When I Don't Feel Smart as a Ph.D. Student With ADHD and PTSD

I am in a Ph.D. program, so everyone thinks I am smart. Even my cohorts tend to look at me that way. It’s true, I can be intelligent, and I possess many gifts, but the way I got those was an alchemical process of trial by fire in my childhood. I live with ADHD and PTSD that I manage with medicine. Still, there are times my illness is stronger than the drugs or my desire to do well in everything I attempt. When this happens, I become lost.

When my ADHD is symptomatic, I can read a page and not remember or retain a word. So, I read it again and again. When this doesn’t work, I turn to notecards or notes I can come back to when I can make sense of the words on the page. The same happens with writing in this state. It’s hard to string one sentence together let alone two, and writing a paper is clearly out of the question.

The problem is, in school at this level you are given deadlines to finish work, and any variance is frowned upon — even if you have a disability that prevents you from learning in a particular and accepted standard way. My institution knows I have ADHD, and once I had a doctor write a note requesting time I was allotted for an incomplete, as all students are four times a year. Nonetheless, I felt it was a failure on my part because I want to be like everyone else.

I don’t want to live with the challenges of my mental illness. I go to school to change the trajectory of my life and remove myself from any disability support. That’s what you don’t know about me. I am working hard not to have to deal with the stigma of always having to explain why I can’t run as fast or jump through the hoops other can. Still, everyone at school thinks it comes so easy, and I am so smart without seeing how hard I struggle and how much I doubt myself and fear I am never quite good enough. Sure, they see me as a little different and weird, but they think that’s where the genius is.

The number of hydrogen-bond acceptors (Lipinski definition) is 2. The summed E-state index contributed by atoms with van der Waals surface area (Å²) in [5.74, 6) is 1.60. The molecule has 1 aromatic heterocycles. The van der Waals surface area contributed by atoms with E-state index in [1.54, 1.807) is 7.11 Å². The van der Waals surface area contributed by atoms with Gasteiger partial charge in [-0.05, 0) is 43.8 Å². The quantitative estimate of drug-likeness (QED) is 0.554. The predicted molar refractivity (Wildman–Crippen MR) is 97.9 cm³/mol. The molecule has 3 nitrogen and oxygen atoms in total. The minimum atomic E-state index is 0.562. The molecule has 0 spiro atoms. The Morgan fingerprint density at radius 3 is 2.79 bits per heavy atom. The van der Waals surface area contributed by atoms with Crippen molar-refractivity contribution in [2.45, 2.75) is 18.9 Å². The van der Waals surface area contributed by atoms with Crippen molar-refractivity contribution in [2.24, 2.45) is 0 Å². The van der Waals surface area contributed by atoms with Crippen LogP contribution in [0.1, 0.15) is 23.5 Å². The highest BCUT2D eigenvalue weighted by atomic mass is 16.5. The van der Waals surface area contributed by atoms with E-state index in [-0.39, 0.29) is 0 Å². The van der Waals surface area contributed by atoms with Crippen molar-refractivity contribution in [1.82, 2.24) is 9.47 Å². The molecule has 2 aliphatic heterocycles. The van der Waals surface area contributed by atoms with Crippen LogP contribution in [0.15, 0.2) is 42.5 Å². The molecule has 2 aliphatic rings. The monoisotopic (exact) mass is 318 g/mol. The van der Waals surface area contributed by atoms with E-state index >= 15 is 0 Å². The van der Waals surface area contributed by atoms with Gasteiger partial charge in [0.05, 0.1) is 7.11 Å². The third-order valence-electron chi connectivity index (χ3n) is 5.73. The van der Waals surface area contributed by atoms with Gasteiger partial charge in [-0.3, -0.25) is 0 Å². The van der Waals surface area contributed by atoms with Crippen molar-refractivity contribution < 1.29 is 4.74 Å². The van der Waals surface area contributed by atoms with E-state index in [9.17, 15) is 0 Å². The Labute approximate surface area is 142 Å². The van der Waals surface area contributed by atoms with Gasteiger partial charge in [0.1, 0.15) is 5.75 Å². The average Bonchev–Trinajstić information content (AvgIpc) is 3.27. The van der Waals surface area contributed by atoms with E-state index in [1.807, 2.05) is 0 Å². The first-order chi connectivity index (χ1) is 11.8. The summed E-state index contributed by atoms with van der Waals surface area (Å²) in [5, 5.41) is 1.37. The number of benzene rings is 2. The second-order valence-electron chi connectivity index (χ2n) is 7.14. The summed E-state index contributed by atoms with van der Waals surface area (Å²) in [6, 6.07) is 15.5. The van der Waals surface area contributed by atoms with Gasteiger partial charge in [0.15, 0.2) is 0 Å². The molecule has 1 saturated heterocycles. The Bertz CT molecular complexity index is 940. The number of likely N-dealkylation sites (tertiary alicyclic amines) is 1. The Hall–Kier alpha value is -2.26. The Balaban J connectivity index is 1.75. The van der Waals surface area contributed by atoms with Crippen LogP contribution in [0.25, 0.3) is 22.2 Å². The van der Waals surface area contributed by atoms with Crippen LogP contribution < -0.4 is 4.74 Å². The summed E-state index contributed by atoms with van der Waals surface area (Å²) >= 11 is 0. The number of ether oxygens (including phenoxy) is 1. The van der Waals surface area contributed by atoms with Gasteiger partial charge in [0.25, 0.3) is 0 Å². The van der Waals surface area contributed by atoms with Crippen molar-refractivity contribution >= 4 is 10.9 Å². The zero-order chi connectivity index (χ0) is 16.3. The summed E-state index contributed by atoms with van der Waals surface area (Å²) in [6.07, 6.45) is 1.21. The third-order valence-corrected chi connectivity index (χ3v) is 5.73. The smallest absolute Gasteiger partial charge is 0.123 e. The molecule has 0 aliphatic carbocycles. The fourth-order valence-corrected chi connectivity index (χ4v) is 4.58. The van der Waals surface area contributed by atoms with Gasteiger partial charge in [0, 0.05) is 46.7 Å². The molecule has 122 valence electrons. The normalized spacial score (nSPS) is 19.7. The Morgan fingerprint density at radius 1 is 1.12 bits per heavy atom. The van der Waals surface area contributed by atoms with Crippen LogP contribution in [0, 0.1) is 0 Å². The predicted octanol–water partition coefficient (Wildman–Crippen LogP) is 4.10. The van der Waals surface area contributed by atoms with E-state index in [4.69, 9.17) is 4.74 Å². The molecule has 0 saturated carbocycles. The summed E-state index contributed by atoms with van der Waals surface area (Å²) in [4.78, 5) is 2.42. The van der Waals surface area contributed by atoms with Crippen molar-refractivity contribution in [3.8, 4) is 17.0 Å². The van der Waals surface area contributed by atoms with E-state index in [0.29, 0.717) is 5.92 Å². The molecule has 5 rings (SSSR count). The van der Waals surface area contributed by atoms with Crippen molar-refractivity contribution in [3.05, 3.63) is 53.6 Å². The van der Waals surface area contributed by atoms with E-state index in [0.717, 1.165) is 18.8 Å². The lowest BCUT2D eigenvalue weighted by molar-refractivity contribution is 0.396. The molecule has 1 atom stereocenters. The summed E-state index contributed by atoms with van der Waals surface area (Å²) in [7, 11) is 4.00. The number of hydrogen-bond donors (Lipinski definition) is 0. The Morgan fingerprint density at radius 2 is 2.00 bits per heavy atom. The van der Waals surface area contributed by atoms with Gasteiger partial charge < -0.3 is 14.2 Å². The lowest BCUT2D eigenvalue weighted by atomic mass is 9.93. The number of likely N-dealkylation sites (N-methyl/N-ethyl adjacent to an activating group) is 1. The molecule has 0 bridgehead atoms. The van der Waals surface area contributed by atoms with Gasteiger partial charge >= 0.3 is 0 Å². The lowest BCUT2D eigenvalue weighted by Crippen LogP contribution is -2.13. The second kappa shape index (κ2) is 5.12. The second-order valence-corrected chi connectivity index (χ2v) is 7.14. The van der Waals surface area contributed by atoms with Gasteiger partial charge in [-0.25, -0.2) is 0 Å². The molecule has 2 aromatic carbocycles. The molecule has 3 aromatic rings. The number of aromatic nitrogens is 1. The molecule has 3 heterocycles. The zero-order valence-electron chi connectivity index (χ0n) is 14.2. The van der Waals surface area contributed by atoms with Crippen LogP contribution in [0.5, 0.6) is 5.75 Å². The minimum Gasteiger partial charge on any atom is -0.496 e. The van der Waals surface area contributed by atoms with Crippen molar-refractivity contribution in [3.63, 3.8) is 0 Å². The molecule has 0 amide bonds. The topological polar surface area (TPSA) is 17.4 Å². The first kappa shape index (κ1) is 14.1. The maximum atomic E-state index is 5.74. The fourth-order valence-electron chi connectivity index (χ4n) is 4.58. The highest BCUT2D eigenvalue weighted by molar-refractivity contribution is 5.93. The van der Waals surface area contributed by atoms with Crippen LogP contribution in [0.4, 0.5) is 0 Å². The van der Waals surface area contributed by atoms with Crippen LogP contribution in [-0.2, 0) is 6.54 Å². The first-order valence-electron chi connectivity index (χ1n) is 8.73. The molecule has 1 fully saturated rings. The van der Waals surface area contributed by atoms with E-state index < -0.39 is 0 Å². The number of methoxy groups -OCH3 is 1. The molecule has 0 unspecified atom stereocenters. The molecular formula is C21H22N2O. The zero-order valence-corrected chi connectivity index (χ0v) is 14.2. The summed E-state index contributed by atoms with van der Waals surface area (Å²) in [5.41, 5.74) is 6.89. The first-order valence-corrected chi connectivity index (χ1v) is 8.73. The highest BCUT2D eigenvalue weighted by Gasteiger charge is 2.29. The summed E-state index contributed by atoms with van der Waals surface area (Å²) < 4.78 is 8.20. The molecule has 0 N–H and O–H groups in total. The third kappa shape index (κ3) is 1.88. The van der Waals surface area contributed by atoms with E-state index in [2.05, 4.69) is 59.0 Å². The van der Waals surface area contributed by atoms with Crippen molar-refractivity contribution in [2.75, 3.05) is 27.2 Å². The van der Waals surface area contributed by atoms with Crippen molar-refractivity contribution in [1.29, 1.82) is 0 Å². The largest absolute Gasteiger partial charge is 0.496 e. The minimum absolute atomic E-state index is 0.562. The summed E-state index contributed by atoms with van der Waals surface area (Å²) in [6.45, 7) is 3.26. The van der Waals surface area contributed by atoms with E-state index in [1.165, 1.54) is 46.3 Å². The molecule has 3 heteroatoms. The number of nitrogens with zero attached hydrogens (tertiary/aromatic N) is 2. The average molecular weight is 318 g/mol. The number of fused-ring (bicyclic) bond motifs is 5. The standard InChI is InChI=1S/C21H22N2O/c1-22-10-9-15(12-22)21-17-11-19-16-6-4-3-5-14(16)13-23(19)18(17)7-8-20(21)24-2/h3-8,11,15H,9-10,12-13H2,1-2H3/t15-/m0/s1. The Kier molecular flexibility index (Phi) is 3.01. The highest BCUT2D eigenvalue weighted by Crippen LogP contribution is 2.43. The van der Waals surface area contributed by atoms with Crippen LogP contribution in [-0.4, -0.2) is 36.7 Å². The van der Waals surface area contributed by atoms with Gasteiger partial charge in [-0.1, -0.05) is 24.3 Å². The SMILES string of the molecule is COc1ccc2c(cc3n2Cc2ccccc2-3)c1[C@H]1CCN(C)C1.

I’m also 50 and have been dealing with ADHD and PTSD since kindergarten. I always thought I would come to accept it, or I would outgrow its reach. I still feel like a kid again each time it catches me, and I feel “stupid” again. I know I am not after all this time, but that little voice is alive in the feelings which always pass through, leave, and then I am intelligent all over again.

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Thinkstock photo by Avo SB.

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